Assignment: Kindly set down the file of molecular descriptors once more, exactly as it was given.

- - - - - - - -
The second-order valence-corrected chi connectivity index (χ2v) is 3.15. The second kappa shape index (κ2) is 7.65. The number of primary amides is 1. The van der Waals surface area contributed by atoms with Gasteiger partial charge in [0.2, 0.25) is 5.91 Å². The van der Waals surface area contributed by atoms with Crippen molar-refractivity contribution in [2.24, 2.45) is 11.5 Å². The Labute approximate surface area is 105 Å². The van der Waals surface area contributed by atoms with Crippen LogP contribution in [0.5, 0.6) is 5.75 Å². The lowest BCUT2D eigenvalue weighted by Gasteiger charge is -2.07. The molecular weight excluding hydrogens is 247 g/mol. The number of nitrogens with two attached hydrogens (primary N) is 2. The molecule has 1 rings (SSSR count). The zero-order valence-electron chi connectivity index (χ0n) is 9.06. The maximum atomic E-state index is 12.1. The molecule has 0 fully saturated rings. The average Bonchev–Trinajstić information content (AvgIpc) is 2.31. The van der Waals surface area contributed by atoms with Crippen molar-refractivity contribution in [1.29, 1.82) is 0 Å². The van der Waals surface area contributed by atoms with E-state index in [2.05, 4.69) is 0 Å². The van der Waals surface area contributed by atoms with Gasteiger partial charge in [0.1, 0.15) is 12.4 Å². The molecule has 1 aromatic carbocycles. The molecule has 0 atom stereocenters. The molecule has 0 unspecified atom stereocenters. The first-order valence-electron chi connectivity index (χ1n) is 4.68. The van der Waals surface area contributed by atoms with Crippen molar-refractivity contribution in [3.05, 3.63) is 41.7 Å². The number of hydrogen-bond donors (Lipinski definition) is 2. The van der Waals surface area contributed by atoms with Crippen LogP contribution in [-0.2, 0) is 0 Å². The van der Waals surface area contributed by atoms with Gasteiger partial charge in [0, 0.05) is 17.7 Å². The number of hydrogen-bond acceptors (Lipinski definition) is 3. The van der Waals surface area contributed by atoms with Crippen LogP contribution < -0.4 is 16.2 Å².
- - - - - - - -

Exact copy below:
The second-order valence-corrected chi connectivity index (χ2v) is 3.15. The second kappa shape index (κ2) is 7.65. The number of primary amides is 1. The van der Waals surface area contributed by atoms with Gasteiger partial charge in [0.2, 0.25) is 5.91 Å². The van der Waals surface area contributed by atoms with Crippen molar-refractivity contribution in [2.24, 2.45) is 11.5 Å². The Labute approximate surface area is 105 Å². The van der Waals surface area contributed by atoms with Crippen LogP contribution in [0.5, 0.6) is 5.75 Å². The lowest BCUT2D eigenvalue weighted by Gasteiger charge is -2.07. The molecular weight excluding hydrogens is 247 g/mol. The number of nitrogens with two attached hydrogens (primary N) is 2. The molecule has 1 rings (SSSR count). The zero-order valence-electron chi connectivity index (χ0n) is 9.06. The maximum atomic E-state index is 12.1. The molecule has 0 fully saturated rings. The average Bonchev–Trinajstić information content (AvgIpc) is 2.31. The van der Waals surface area contributed by atoms with Crippen molar-refractivity contribution in [1.29, 1.82) is 0 Å². The van der Waals surface area contributed by atoms with E-state index in [2.05, 4.69) is 0 Å². The van der Waals surface area contributed by atoms with Gasteiger partial charge in [0.1, 0.15) is 12.4 Å². The molecule has 1 aromatic carbocycles. The molecule has 0 atom stereocenters. The molecule has 0 unspecified atom stereocenters. The first-order valence-electron chi connectivity index (χ1n) is 4.68. The van der Waals surface area contributed by atoms with Crippen molar-refractivity contribution in [3.05, 3.63) is 41.7 Å². The number of hydrogen-bond donors (Lipinski definition) is 2. The van der Waals surface area contributed by atoms with Crippen LogP contribution in [-0.2, 0) is 0 Å². The van der Waals surface area contributed by atoms with Gasteiger partial charge in [0, 0.05) is 17.7 Å². The number of hydrogen-bond acceptors (Lipinski definition) is 3. The van der Waals surface area contributed by atoms with Crippen LogP contribution < -0.4 is 16.2 Å².